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European Free Trade Association

Volume 789: debated on Tuesday 27 February 2018


Asked by

To ask Her Majesty’s Government whether remaining in the European Single Market, post-Brexit, would require the United Kingdom to retain membership of the European Economic Area and associated European Union agencies through re-joining the European Free Trade Association.

My Lords, the Government’s position is clear: the United Kingdom is leaving the EU and will no longer be a member of the single market. As such, we have no plans to join EFTA in order to continue to participate in the EEA agreement beyond the implementation period. Instead, we are seeking a bold and ambitious economic partnership that is of greater scope and ambition than any existing agreement.

I thank the Minister for that helpful Answer. The customs union and the European single market are, from a practical and industrial perspective in the advanced economies, intertwined—technical standards being a good example. Is not the way to make the best of a bad job to move from where we are now, in Pillar 1 of the European Economic Area—namely, the EU—to Pillar 2, namely EFTA? We would not be at the EU table, it is true, but to make that complaint on the way out is palpably risible. Is not one indisputable advantage that EFTA is a vehicle which actually works, as opposed to one which has not yet been designed, let alone road tested? It has been a nice runner, without any engine or transmission failure since 1959, and we would get it for half price or, to use a different metaphor, for half the annual subscription and country membership.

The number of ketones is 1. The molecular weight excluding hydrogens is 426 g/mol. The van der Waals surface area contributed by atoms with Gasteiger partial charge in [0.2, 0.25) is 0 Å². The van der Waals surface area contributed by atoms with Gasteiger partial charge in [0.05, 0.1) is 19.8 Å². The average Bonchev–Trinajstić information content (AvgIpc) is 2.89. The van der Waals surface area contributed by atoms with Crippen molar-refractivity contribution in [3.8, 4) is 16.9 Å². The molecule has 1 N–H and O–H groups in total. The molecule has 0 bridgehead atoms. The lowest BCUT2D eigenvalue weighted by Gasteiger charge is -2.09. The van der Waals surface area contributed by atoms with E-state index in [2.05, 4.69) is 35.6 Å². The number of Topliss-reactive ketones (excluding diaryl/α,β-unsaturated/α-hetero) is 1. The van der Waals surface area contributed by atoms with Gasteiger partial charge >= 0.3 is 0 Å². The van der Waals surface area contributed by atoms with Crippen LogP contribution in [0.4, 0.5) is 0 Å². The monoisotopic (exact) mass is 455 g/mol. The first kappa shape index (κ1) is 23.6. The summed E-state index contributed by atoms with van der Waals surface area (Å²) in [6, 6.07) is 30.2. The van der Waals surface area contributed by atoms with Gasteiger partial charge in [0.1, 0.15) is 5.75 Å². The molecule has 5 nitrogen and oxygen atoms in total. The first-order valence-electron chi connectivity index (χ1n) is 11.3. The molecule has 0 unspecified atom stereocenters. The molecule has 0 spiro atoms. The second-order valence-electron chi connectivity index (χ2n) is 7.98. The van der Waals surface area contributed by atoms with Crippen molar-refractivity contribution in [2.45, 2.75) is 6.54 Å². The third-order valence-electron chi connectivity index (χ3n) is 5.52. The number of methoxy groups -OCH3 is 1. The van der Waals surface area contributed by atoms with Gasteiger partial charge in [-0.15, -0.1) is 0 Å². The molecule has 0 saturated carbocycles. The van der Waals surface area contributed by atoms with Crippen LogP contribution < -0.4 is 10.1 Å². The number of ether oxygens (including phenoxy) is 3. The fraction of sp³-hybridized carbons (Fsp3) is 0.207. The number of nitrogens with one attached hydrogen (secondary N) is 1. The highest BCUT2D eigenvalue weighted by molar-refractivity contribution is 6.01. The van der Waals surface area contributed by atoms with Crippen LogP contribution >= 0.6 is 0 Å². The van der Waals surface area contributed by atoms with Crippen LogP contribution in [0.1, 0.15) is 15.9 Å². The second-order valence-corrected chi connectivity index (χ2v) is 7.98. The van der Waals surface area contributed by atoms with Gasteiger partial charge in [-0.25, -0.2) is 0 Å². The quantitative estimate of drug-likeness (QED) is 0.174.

I was not totally clear what the noble Lord was asking me there, but of course not all of the EFTA countries are in the EEA: Switzerland is not. We will clearly want to continue our relationship with the EFTA countries afterwards, as they are close friends and neighbours. After the end of the implementation period, we will of course want to continue our association with them.

My Lords, could my noble friend confirm that Donald Tusk’s words—

“Nothing is agreed until everything is agreed”—

also apply as far as we are concerned, in particular to the contribution of money to the EU?

My noble friend is of course correct. It is a basic factor of all EU negotiations that nothing is agreed until everything is agreed. Having said that, we are a law-abiding country, and when we make agreements, we do not rat on them.